By George Anders, LinkedIn — They’re bartenders, aerospace workers and web developers. They’re YouTube stars, financial analysts and nurses. Look for millennials in the U.S. economy, and you’ll find these workers — ages 25 to 40 — practically everywhere.
Even so, in both pre-pandemic and current times, there’s a constant media tendency to treat this entire generation of 72 million people as deeply troubled — and a bit annoying, too. By various accounts, millennials are downwardly mobile, self-centered, and (gasp!) way too fond of fancy coffee drinks.
Maybe it’s time for the critics to give it a rest.
Millennials today stand out as the most confident generation in the United States, according to the latest edition of LinkedIn’s Workforce Confidence survey. On a scale of -100 to +100, where +100 is most confident, millennials score +43.
As the chart below shows, that’s two points higher than millennials’ two neighboring generations: the younger cohort of Gen Z (age 24 and under), as well as their older counterparts in Gen X (ages 41 to 56). Baby boomers (ages 57 to 75) are the least confident, nine points lower, at +34.
Because the Workforce Confidence surveys have been carried out every two weeks since the spring of 2020, it’s possible to see how generations’ confidence levels have fluctuated over time. Gen Z was the most optimistic as recently as this past February, but its mood has flattened out. Gen X has shown fairly steady improvement; boomers’ attitudes have picked up only slightly.
The latest readings are based on surveys of 10,005 LinkedIn members from August 14 through September 10, 2021. The overall confidence levels are based on responses to three interlinked questions: how confident people feel about their immediate job situation, their personal finances over the next six months and their overall careers in the next year.
Digging deeper into the numbers, it turns out that millennials are the generation that’s most upbeat about work at the moment. Their confidence reading (+61) is far ahead of Gen Z’s +50 or boomers +48, while also being slightly above Gen X’s +58.
Life’s natural coming-of-age cycle may be millennials’ best ally here. Bear in mind that millennials no longer are the fresh college graduates still trying to find a job that justifies their expensive educations. (That’s Gen Z’s burden now.)
With most millennials now in their 30s, they’re more likely to see their careers ascending. That’s the stage when promotions and pay increases are especially likely to make going to work cheerier.
It’s important to remember, too, that only a tiny sliver of the 72 million-strong millennial population is living out the cliche of the overeducated barista in her or his late 20s. More typical is someone like Jackie Beckwith, a millennial government-affairs specialist in Washington, D.C., who advocates for unmanned vehicles.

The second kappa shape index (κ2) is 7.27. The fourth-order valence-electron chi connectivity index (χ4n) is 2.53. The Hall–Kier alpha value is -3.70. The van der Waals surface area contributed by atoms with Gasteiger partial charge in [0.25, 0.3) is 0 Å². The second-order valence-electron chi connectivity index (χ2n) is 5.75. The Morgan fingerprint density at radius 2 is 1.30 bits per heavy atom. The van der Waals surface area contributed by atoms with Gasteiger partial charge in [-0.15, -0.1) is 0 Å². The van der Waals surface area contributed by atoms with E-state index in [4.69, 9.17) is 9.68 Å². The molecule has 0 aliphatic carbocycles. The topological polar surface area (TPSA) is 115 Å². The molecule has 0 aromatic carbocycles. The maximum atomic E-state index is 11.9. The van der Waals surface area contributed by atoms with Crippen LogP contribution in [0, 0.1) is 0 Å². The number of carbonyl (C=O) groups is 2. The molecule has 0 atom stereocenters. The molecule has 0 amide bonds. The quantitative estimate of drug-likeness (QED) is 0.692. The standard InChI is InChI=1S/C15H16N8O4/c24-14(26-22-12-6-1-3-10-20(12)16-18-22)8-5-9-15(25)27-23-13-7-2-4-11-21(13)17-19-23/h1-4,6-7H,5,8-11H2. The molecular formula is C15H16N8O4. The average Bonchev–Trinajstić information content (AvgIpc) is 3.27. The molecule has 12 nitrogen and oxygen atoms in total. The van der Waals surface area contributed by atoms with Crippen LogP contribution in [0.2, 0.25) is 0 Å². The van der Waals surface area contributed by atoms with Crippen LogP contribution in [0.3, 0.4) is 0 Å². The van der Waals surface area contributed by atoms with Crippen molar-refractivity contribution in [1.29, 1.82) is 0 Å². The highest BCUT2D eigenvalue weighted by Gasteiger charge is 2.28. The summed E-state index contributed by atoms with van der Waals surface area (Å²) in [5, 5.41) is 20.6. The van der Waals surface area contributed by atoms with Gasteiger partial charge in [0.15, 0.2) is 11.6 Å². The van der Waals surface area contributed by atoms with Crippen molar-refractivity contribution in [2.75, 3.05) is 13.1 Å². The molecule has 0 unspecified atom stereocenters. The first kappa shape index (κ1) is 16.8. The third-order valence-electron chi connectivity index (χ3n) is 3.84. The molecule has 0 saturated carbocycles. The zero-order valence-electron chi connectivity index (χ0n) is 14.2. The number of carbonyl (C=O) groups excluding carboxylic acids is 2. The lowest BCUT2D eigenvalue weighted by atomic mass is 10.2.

She graduated from Gettysburg College in 2016 with a degree in political science, and she has quickly found her way in the lobbying world. “I like being the middle link between companies and government,” Beckwith explained as a recent guest on the Trucking for Millennials podcast. “If you’re friendly and can be nice, you can get a lot done.”
Meanwhile, demographic generations across the board are more cautious about their financial outlooks. Millennials are at (+32), Gen Z at +31, Gen X at +30 and boomers at +27.
During the latest survey period (late August through early September), income-support programs related to COVID were coming to a halt, which might have contributed to all generations’ financial wariness. It also may be that with the pandemic not yet securely under control, respondents’ general anxieties about the future translate into financial caution.
When asked about specific factors that shore up their confidence, millennials are the generation that’s most upbeat about earning more money (55%) and expanding their current skills (52%). They’re essentially tied with Gen Z about the prospects of reaching the next level in their field.
Gen Z appears to be the most stressed generation, with 48% saying their confidence is suffering because of the status of the coronavirus pandemic. That’s less of a worry for millennials (38%), Gen X (34%) and boomers (31%).
The likely reason for this gap: Gen Z workers are especially likely to be entry-level store clerks, restaurant servers and the like — coming into close physical contact with a lot of people in the course of each work shift.
LinkedIn’s Workforce Confidence Index is based on a quantitative online survey distributed to members via email every two weeks. Roughly 5,000 U.S.-based members respond to each wave. Members are randomly sampled and must be opted into research to participate. Students, stay-at-home partners and retirees are excluded from analysis so we can get an accurate representation of those currently active in the workforce. We analyze data in aggregate and will always respect member privacy. Data is weighted by engagement level, to ensure fair representation of various activity levels on the platform. The results represent the world as seen through the lens of LinkedIn’s membership; variances between LinkedIn’s membership & overall market population are not accounted for.